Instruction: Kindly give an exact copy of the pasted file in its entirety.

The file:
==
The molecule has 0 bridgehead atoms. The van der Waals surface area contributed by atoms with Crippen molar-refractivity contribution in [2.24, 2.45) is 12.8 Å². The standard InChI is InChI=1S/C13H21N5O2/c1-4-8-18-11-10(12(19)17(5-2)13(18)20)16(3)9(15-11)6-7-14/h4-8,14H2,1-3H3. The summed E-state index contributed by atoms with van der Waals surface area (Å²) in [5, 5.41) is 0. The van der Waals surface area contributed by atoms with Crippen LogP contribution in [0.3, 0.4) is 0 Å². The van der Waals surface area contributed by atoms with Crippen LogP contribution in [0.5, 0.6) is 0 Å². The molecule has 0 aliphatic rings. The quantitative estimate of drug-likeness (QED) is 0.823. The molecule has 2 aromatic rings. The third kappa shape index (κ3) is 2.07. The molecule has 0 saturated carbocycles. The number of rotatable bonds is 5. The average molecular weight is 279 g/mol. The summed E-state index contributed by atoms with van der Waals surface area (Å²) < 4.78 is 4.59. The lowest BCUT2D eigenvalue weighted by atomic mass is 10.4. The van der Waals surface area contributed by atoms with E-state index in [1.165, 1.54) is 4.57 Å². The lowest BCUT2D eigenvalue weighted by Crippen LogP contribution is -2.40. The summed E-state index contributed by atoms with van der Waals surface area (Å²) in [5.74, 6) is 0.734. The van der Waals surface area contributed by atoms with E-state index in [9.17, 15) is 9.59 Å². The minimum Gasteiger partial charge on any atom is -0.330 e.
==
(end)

The molecule has 0 bridgehead atoms. The van der Waals surface area contributed by atoms with Crippen molar-refractivity contribution in [2.24, 2.45) is 12.8 Å². The standard InChI is InChI=1S/C13H21N5O2/c1-4-8-18-11-10(12(19)17(5-2)13(18)20)16(3)9(15-11)6-7-14/h4-8,14H2,1-3H3. The summed E-state index contributed by atoms with van der Waals surface area (Å²) in [5, 5.41) is 0. The van der Waals surface area contributed by atoms with Crippen LogP contribution in [0.3, 0.4) is 0 Å². The van der Waals surface area contributed by atoms with Crippen LogP contribution in [0.5, 0.6) is 0 Å². The molecule has 0 aliphatic rings. The quantitative estimate of drug-likeness (QED) is 0.823. The molecule has 2 aromatic rings. The third kappa shape index (κ3) is 2.07. The molecule has 0 saturated carbocycles. The number of rotatable bonds is 5. The average molecular weight is 279 g/mol. The summed E-state index contributed by atoms with van der Waals surface area (Å²) < 4.78 is 4.59. The lowest BCUT2D eigenvalue weighted by atomic mass is 10.4. The van der Waals surface area contributed by atoms with E-state index in [1.165, 1.54) is 4.57 Å². The lowest BCUT2D eigenvalue weighted by Crippen LogP contribution is -2.40. The summed E-state index contributed by atoms with van der Waals surface area (Å²) in [5.74, 6) is 0.734. The van der Waals surface area contributed by atoms with E-state index in [9.17, 15) is 9.59 Å². The minimum Gasteiger partial charge on any atom is -0.330 e.